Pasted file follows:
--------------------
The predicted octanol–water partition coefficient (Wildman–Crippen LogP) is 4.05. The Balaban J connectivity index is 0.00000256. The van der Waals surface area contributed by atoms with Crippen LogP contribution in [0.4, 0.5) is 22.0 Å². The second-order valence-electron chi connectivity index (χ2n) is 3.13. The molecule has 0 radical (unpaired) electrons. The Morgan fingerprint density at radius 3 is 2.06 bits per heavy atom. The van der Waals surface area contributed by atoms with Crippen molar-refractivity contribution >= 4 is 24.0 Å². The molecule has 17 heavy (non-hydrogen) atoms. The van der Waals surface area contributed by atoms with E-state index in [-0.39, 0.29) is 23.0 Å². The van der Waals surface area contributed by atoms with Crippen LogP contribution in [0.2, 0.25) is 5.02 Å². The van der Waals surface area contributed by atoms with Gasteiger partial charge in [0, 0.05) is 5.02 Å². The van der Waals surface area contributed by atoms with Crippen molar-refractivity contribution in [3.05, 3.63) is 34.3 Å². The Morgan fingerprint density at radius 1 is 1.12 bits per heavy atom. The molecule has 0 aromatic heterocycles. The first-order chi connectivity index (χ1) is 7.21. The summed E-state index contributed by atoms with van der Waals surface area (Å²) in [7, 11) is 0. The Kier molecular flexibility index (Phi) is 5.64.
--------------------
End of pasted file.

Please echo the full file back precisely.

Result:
The predicted octanol–water partition coefficient (Wildman–Crippen LogP) is 4.05. The Balaban J connectivity index is 0.00000256. The van der Waals surface area contributed by atoms with Crippen LogP contribution in [0.4, 0.5) is 22.0 Å². The second-order valence-electron chi connectivity index (χ2n) is 3.13. The molecule has 0 radical (unpaired) electrons. The Morgan fingerprint density at radius 3 is 2.06 bits per heavy atom. The van der Waals surface area contributed by atoms with Crippen molar-refractivity contribution >= 4 is 24.0 Å². The molecule has 17 heavy (non-hydrogen) atoms. The van der Waals surface area contributed by atoms with E-state index in [-0.39, 0.29) is 23.0 Å². The van der Waals surface area contributed by atoms with Crippen LogP contribution in [0.2, 0.25) is 5.02 Å². The van der Waals surface area contributed by atoms with Gasteiger partial charge in [0, 0.05) is 5.02 Å². The van der Waals surface area contributed by atoms with Crippen molar-refractivity contribution in [3.05, 3.63) is 34.3 Å². The Morgan fingerprint density at radius 1 is 1.12 bits per heavy atom. The molecule has 0 aromatic heterocycles. The first-order chi connectivity index (χ1) is 7.21. The summed E-state index contributed by atoms with van der Waals surface area (Å²) in [7, 11) is 0. The Kier molecular flexibility index (Phi) is 5.64.